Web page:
The best tomatoes in NYC
August 3, 2010 12:25 PM   Subscribe

Tomato Season. There is nothing like homegrown tomatoes in summer, bursting with goshdarn flavor. That said, there's gotta be something of close-to-homegrown-caliber at the farmstands or something, yeah? YEAH? Where are the best tomatoes in all of New York City. Where do I buy these tomatoes.
posted by Greg Nog to Food & Drink (14 answers total) 4 users marked this as a favorite
I'm confused... have you not been to any of the Greenmarkets in NYC?
posted by saladin at 12:32 PM on August 3, 2010

I have! Which Greenmarket, and which vendor, has the greatest of all tomatoes?
posted by Greg Nog at 12:33 PM on August 3, 2010

Oh come on man. That's an absurd question. Every day is going to be different. Let's not fall into the trap of fetishizing one particular vendor.
posted by JPD at 12:44 PM on August 3, 2010 [1 favorite]

Eckerton Hill Farms is probably the most famous.

Tim Stark sells to famed restaurants like Babbo, Daniel, Union Square Café, Bouley, etc. He's also the author of Heirloom: Notes from an Accidental Tomato Farmer.

Mondays, Wednesdays, and Saturdays at the Union Square Greenmarket. Go early or go home empty-handed.
posted by kathryn at 1:01 PM on August 3, 2010

you had to help him didn't you.

Eckerton sells expensive Heirlooms. Their good but not any better then the other serious tomato growers.

His other stuff is worth the premium. Same applies to Lani's, Rick Bishop et al.
posted by JPD at 1:09 PM on August 3, 2010

posted by JPD at 1:09 PM on August 3, 2010

I'm CSA-supplied now, but when I lived in Jersey City and worked in Manhattan, I often felt like the tomatoes at the "Jersey Fresh" farmers markets in JC were subtly better than those from the Greenmarkets in NYC. So if you're really geared up to go on a tomato quest you could try the market at the Grove Street PATH station (Mondays and Thursdays) or in Van Vorst Park (Saturdays).
posted by yarrow at 1:10 PM on August 3, 2010

i always choose my tomatoes on smell. pick it up, smell it - do you want to bite into that fucker right then and there and you don't care who watches you? buy that tomato.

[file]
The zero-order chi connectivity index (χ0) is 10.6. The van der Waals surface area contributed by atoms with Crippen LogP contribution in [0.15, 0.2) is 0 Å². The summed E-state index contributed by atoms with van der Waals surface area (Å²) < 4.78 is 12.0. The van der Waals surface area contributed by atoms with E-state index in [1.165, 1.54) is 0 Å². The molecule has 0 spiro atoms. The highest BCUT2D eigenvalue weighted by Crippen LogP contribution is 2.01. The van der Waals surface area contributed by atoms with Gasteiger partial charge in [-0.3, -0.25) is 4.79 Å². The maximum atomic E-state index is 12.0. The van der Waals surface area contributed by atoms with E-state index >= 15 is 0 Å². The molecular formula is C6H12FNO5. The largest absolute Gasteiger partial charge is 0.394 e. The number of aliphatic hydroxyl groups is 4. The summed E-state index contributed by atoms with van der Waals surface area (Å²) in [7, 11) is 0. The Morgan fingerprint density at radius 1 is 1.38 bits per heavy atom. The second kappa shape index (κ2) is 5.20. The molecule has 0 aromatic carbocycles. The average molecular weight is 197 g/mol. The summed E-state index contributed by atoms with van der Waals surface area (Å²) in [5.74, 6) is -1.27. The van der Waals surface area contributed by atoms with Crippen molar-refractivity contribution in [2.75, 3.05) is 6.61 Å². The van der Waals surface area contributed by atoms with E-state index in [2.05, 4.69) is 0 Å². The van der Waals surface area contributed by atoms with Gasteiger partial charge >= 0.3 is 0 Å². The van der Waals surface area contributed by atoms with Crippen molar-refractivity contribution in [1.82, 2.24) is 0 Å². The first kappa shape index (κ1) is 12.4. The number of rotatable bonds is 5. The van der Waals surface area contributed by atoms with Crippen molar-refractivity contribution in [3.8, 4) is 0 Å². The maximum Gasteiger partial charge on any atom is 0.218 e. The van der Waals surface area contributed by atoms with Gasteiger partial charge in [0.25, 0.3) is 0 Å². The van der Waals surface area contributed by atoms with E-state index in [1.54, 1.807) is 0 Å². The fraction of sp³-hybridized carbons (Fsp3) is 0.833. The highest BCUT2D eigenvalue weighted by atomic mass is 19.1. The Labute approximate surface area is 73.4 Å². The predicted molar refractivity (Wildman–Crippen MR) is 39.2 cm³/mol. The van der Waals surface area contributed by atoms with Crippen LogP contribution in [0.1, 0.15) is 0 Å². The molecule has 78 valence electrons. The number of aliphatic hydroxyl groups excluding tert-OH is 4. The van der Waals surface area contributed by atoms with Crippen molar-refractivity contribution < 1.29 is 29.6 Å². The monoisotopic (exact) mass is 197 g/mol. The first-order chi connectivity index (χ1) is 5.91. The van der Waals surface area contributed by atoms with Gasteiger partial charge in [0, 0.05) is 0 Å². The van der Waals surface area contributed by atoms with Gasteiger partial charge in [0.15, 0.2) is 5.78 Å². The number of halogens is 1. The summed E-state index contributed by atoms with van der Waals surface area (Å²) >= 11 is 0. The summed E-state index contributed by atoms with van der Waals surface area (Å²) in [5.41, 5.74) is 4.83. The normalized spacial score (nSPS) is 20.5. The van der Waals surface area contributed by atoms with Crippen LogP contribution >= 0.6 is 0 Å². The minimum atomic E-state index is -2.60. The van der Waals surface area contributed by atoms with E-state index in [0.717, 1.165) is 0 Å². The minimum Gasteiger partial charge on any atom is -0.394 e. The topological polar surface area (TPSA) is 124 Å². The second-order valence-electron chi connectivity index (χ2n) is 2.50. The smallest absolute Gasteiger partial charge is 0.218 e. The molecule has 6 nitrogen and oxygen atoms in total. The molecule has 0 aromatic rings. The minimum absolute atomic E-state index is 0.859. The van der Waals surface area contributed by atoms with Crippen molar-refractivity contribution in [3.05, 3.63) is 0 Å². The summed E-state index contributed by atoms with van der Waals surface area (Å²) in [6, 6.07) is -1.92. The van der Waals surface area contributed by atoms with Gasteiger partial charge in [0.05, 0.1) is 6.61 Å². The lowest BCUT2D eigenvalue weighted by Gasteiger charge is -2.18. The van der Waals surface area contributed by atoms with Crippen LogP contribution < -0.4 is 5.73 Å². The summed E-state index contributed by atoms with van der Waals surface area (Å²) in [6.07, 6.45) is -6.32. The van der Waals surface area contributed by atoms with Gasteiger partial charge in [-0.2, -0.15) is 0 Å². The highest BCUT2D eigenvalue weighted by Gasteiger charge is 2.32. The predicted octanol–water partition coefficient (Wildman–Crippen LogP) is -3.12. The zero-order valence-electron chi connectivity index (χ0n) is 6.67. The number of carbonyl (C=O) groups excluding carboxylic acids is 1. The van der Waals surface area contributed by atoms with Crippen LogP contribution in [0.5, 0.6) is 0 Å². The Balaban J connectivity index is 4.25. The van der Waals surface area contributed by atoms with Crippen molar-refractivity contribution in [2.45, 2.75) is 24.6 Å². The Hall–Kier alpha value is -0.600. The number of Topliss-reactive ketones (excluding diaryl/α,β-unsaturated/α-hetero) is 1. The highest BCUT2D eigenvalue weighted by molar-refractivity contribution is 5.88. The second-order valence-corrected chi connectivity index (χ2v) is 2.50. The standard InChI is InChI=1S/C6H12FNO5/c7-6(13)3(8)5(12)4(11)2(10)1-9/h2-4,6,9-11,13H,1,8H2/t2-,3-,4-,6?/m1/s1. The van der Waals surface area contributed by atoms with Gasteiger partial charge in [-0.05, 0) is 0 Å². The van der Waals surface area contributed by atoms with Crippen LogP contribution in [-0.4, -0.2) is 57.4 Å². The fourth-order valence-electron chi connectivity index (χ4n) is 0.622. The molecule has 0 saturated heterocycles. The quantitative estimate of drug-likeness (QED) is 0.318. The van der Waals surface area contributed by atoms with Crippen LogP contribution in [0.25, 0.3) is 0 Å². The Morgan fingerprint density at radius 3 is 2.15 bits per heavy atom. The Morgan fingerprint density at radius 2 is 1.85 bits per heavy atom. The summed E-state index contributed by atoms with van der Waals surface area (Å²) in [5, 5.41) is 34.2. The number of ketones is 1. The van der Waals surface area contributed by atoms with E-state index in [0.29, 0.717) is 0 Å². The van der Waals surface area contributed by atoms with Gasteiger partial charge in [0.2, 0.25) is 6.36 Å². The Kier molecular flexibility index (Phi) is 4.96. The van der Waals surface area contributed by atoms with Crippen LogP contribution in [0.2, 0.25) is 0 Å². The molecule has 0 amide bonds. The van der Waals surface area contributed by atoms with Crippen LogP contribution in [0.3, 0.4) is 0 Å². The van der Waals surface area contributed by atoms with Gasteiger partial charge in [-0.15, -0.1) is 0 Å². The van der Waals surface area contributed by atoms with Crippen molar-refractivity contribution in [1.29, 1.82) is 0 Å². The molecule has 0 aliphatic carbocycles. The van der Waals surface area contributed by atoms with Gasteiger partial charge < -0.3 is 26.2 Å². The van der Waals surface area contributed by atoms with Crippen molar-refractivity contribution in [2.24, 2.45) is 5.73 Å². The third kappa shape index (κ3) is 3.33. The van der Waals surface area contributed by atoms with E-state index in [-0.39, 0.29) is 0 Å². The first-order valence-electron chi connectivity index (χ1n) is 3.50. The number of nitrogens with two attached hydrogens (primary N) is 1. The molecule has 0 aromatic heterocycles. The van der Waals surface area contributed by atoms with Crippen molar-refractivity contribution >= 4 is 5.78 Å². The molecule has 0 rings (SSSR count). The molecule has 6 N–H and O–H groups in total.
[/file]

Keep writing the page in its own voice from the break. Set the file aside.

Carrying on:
posted by nadawi at 1:24 PM on August 3, 2010 [1 favorite]

There's a hothouse tomato vendor at Union Square on Fridays. The tomatoes are not heirloom, but they are organic and they taste really good. Also at USq will be a half-dozen vendors with heirlooms. I usually start first on price point with them, then go up in price looking for tomatoes that aren't bruised in transport.

(As a side-note, it's a travesty just how many of the tomatoes for sale have been badly bruised. When they say these things don't transport well, they mean it!)

Happy eating!
posted by Citrus at 1:25 PM on August 3, 2010

I got some of the best grape/cherry tomatoes I've had this whole decade, at, of all places, the wall street/bowling green greenmarket last week. That greenmarket is, to say the least, not really notable for size or variety (typically there are three stands, and one of them is apples, and another is baked goods!)...but damn were those little tomatoes good. Bright orange, and flavor like a burst of glorious summer sunlight.
posted by Erroneous at 3:33 PM on August 3, 2010

Nadawi's got the right answer here though. Tomatoes are a gift from the great gardener in the sky. Ya gotta taste em to know for sure. All else is mystery.
posted by Erroneous at 3:35 PM on August 3, 2010

I don't have NY-specific advice, but as far as the best tomatoes I've had out-of-season/at supermartets are the "Kumato" brand. They are dark and flavorful - not quite heirloom quality but easily above regular grocery store tomatoes.
posted by Earl the Polliwog at 5:49 PM on August 3, 2010

I like the tomatoes from Evolutionary Organics at the Grand Army Plaza farmer's market on Saturdays. But I haven't been in a while, and Evolutionary no longer has a stand at the Wednesday Union Square farmer's market—perhaps they just aren't around anymore.
posted by felix grundy at 6:05 PM on August 3, 2010

Go to your nearest greenmarket. Look at all the booths selling tomatoes. Touch the tomatoes. Smell the tomatoes. Taste some if possible. Consider the use you are going to put these tomatoes to - some are better for cutting up in salads or eating straight up, sliced. Others are better for cooking with. You get the idea. Look at prices, too.

After doing this, you make a choice and you live with it. You do not think that maybe you made a mistake, maybe you got the second best tomato in the city. You take those tomatoes home and love them like they deserve. Period.

P.S. I find the big markets like Union Square and Grand Army Plaza to have inferior produce at horrendous prices. If there is a smaller market convenient to you, you should go there first.
posted by Sara C. at 6:36 PM on August 3, 2010

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